Madden…Pokémon…The Sims…Nancy Drew? That’s right, although the franchise has largely flown under the radar of most gamers, Her Interactive’s series of PC adventure titles based on the teenage super sleuth have come to dominate sales charts with each new installment. The numerous installments in the series to date have surpassed over 4 million units sold, with #16 debuting at #1 this past June. So it’s no surprise that the franchise has now arrived on the Nintendo DS, arguably the #1 current platform for young girls.
As you’d expect, Nancy Drew: The Deadly Secret of Olde World Park follows the PC series’ lead as an adventure title. Grandfatherly billionaire Thaddeus Belmont is about to open Olde World Park, a new vacation spot themed after some of history’s greatest civilizations, when he mysteriously disappears a few days before its scheduled to open. To make matters worse, there are questions surrounding exactly how Belmont came into his money, and (perhaps worst of all) Nancy’s B.F.F. Bess is missing her dress! So Nancy’s on the case to not only save Bess from her latest fashion faux pas, but also answer the questions surrounding Belmont’s disappearance.
The story is told in comic book fashion, with each bit of dialog accompanied by an in illustrated panel. Given the hardware this is a great way to tell the game’s story, although some fans of the franchise will no doubt balk at Nancy’s vaguely anime Totally Spies-esque appearance that slightly counteracts her intelligent nature. Personally my only problem with it was that there wasn’t enough variety in the illustrations, so the player ends up seeing the same ones over and over again. As a result, some of the drawings are slightly out of context given the dialog, and obviously shoehorned in just so the developers could avoid having to draw another one for one or two panels.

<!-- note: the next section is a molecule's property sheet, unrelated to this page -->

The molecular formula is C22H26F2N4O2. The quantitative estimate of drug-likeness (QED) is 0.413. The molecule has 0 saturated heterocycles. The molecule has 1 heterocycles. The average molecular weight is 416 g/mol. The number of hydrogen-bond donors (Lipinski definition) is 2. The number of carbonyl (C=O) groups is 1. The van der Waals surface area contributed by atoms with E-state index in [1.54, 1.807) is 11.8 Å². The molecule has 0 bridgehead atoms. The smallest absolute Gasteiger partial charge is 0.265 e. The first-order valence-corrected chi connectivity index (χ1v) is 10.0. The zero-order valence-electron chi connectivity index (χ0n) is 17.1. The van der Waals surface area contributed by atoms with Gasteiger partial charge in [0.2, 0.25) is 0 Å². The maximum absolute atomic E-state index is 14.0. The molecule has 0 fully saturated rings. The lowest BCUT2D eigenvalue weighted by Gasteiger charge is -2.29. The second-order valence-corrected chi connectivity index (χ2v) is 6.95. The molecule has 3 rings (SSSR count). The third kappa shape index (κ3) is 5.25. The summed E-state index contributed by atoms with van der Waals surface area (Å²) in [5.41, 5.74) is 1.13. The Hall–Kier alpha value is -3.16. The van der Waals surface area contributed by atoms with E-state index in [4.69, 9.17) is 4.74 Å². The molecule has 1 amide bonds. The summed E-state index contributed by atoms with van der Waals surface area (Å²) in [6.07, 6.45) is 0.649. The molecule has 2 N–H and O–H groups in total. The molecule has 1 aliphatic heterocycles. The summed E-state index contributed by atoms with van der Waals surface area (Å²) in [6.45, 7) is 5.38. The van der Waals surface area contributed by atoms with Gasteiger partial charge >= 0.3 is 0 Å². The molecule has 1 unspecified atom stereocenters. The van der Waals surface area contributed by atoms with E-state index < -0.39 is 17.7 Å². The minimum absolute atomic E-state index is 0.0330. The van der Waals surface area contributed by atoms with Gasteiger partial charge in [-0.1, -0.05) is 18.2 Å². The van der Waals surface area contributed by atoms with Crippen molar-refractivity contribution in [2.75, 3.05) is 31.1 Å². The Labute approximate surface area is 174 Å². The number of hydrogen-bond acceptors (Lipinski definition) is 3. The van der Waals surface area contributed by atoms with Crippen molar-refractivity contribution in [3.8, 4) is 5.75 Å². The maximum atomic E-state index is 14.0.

As you may expect from a DS title, this game is focused more on the mini-games involved in solving the mystery, and less on the actual problem solving. In fact, I can only recall two instances where the player is really left to his or her own devices during the game, but those situations are so limited that even the least intelligent players should stumble across the answer in no more than a few minutes. As Nancy presses for answers from the game’s various characters, she’ll often need to play one of five different mini-games representing interrogation techniques used to get the information she needs. These mini-games include:
- Color Match – An on-screen symbol represents the character’s mood, and the player must drag and drop 12 matching symbols to a holding area as they come in from the right side of the screen before time runs out.
- Pathway – Turn over tiles on a board to find the star pathway leading from beginning to end before time runs out.
- Drop – Essentially The Price is Right's Plinko, the player must move baskets at the bottom of the screen to catch the mood symbols that match.
- Happy Tiles – The player moves a smiley face tile to convert others, with the goal being to get all tiles on the board the same before time runs out.
- Rapport – A tile-based puzzle, which again must be solved before time runs out.
Posted: 2007-10-20 13:56:05 PST